Effective working from home
Following Boris Johnson’s announcement on the 22nd
of February, it is great to see there is light at the end of the tunnel and that we might get back to some sort of normality over the coming months as more of us get the vaccine.
But just what is ‘normal’? Whilst lockdown has been frustrating and restrictive in many ways, particularly to our social lives, many of us have accepted and embraced our new way of working remotely, rather than being in an office Monday to Friday. Some have set up new offices in spare rooms, or in sheds, we have learnt to manage our days accommodating family life with work. And actually, many studies report that working from home is more effective and motivational. For example, a report by academics at Cardiff and Southampton¹ universities suggest most people working from home are as productive, if not more. Following their survey of approximately 6000 people, three times, between April and June 2020, almost 90% said they would like to continue working from home in some capacity, with almost half wanting to work at home often or all of the time.
Other studies show working from home increases performance by 13%². Bloom and Laing found in a study, that of that 13% increased output, around 4% of it came from workers being able to cram in more tasks per minute due to fewer distractions. The remaining 9% was attributed to workers working more minutes per day. Bloom says this is because commutes were eliminated entirely, lunch breaks were shorter and fewer workers took sick days.
Of course, the other benefit of working from home means less overheads for employers. Many large organisations like Fujitsu, have already ceased their office building leases and implemented new flexible working contracts for their employees.
So how can we make sure we make the most of working remotely? Here are some top tips to consider:
- Set up a designated office space if you can: Having a ‘work environment’ means you can easily get started of a morning and switch off in the evening. Working in your bedroom for example, makes it too easy to just check your emails before bed.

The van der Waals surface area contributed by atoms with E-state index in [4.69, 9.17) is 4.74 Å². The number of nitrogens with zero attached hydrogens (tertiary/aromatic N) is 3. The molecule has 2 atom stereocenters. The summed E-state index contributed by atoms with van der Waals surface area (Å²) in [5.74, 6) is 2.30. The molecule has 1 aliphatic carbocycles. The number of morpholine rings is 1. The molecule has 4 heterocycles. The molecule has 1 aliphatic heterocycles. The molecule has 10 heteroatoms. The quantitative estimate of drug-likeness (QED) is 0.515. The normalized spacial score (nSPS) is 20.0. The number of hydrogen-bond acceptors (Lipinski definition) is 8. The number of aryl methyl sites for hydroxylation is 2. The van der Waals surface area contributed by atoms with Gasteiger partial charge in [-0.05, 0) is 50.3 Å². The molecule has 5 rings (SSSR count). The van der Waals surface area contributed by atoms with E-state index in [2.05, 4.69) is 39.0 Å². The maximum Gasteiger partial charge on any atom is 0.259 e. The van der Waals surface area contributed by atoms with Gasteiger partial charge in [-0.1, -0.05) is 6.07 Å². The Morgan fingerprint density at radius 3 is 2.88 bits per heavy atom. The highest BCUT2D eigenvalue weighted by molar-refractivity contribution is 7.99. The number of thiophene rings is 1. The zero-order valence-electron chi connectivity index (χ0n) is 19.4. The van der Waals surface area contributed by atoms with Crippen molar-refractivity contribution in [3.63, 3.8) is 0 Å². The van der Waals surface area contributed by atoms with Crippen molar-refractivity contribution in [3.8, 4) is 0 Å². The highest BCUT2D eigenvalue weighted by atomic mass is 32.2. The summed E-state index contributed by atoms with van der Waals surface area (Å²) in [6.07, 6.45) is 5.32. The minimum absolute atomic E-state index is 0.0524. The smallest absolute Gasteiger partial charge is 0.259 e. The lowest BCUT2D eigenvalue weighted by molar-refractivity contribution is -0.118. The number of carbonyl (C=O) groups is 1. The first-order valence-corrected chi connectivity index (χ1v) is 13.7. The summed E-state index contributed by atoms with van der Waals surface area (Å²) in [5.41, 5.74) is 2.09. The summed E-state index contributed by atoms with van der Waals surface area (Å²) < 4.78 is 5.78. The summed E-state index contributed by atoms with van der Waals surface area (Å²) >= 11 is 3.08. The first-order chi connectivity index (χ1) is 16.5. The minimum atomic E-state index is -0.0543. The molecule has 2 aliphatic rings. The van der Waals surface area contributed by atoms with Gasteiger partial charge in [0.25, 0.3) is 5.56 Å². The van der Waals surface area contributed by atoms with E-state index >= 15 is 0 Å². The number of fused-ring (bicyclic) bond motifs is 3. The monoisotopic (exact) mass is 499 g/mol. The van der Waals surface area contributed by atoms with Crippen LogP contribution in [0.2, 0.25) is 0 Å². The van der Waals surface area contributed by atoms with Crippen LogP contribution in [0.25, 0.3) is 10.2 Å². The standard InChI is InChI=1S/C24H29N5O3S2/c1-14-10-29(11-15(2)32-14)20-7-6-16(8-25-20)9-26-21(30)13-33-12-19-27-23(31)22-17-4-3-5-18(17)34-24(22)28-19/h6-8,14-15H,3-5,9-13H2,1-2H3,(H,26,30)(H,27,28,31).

- Schedule video calls with your colleagues: They don’t have to be project/work related either. Having a ‘coffee catch up’ is good for morale and ensures you don’t miss the people contact quite as much.
- Schedule break times: Some organisations are implementing no work meetings/calls around lunch which is a great initiative. This means you have the breaks you need and ensures you eat something to keep you going. Also set reminders on your device to have a quick 5 minute get up and walk around every hour or so. Or stand up whilst having a meeting as this helps with energy levels and posture.
- Manage your workflow effectively: Use your tools like your calendar to block time for specific work. Block time when you want to/need to finish for the day. To Do lists in your programmes are also useful rather than lots of post it notes stuck everywhere which looks messy and can become disorganised.
- Eat healthy and exercise: If you need some snacks throughout the day to keep you going, make a little tub up of mixed dried fruit and nuts which are a healthier alternative to crisps and chocolate! Also use your diary to schedule designated exercise time, a power walk outside, or a mini workout in the kitchen. You don’t need gym equipment to get or stay fit. Check out the NHS top tips for a 10-minute workout HERE
If you would like to know more about how to work effectively from home contact us at email@example.com
² 15 Working From Home Productivity Statistics to Know (2021) (emailanalytics.com)